In the future, this percentage will be decreased even further by adding RAWA funds (Florida is likely to receive $45 million). And this in no way reflects the overall percentage of conservation dollars within our state when juxtaposed with the additional $400 million in funding given to the land as mentioned earlier protection program.
This leaves us, as hunters, caught in a difficult position.
The conservationist side of our hearts should love and cheer these programs on; more land protected means more wild places. Recovering America’s Wildlife and LWCF can greatly relieve the efforts sportsmen have put forth for the last century in carrying the burden of conservation funding.
But, it also creates discord in the model that often keeps sportsmen viably on the landscape.
Recently, the Association of Fish and Wildlife Agencies (AFWA) and the Wildlife Management Institute (WMI) began rolling out the framework of the Relevancy Roadmap.
This concept, while not prescriptive, endorses the idea of maintaining a level of relevancy for wildlife agencies as we see a shift in stakeholder belief from utilitarian use to mutualism. Yet sportsmen, even in my state, are still held to the user fee model that is the base for conservation funding.
Here we sit.
Hunters' existence on the landscape is tied to two ideals: that we are a primary contributor to conservation dollars. That model is fast changing and, as illustrated above, is obsolete in my state. We will continue to see this movement away from user fee funding as wildlife agencies begin to embrace social sciences further and adopt mutualistic views.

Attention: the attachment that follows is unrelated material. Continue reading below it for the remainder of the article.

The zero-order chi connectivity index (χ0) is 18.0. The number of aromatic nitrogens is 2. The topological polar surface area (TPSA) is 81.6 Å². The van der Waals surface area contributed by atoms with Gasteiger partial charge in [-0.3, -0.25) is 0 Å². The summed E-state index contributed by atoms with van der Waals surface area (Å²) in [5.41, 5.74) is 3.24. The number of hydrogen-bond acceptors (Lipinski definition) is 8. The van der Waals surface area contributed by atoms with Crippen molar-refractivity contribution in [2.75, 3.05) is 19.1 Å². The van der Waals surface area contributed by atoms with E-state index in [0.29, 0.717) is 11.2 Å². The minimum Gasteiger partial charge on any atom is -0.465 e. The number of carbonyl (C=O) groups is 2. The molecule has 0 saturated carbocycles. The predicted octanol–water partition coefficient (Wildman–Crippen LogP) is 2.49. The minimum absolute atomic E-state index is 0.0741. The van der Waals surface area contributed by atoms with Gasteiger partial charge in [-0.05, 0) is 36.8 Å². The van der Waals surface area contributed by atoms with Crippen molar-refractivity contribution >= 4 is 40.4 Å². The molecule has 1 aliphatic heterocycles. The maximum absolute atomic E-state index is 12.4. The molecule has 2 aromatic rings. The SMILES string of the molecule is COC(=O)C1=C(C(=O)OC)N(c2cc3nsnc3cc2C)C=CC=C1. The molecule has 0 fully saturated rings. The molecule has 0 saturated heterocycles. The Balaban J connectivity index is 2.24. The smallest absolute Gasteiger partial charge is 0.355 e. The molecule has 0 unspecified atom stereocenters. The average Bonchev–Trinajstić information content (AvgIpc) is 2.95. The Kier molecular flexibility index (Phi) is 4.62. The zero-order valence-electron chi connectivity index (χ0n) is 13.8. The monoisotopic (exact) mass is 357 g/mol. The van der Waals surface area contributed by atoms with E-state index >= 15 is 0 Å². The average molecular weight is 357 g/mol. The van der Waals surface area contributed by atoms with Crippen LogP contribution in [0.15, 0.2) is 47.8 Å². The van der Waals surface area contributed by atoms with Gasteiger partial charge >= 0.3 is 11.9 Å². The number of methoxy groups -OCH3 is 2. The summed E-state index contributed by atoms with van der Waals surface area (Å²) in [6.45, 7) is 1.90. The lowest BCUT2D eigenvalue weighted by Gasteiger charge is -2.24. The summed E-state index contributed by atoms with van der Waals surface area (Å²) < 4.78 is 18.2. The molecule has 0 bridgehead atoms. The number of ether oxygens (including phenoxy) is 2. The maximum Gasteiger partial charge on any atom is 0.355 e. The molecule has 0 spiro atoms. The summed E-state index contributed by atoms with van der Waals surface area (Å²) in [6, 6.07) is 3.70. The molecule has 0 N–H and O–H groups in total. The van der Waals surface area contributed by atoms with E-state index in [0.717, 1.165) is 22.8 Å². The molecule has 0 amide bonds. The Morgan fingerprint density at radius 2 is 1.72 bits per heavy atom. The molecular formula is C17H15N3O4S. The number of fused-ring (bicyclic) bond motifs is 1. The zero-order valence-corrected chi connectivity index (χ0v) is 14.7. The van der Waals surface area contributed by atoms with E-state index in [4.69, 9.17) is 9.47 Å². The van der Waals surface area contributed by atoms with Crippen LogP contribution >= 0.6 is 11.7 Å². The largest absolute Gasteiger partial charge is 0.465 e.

The second idea is that we are a viable management tool. Hunters pay a fee to the state, and the state, in turn, uses sportsmen to manage bears or deer populations. While this concept holds in some cases, we no longer hold this view in the Sunshine State, and, as the guinea pig in this experiment, we should be carefully watching our wildlife agencies and governance.
Florida has over 4,000 bears inside our borders. The black bear has been an ESA success story and should be celebrated. However, this animal is now managed politically instead of through science; while our state wildlife plan allows for hunting to be part of the management plan, our politicians and culture have shifted far from Florida many of us grew up in, and hunting is viewed as a “nice to have” vs. something that we have a right to practice, or even as something that has value beyond self-sustaining revenue.
It's this tipping point that leaves us in a precarious position. How do we ensure our relevance moving forward? How do we protect our ability to spend time afield with our friends and family? And, how do we do these things in the face of a further diminishment of our needs and contributions, with no political leverage in sight?
We’ll continue to advocate for all manner of conservation, self-serving and otherwise. But we also must have our heads on a swivel, constantly aware of inches lost, having voices and bodies in meetings across the state as we continue to fight for our place in the ever-growing conservation movement.
2021-2022 The Hunting Wire Voice of Leadership Panel
The Voice of Leadership Panel is an appointed group of outdoor industry leaders who have volunteered to contribute their voices on key hunting and outdoor recreation issues to inform, inspire, and educate participants within our community.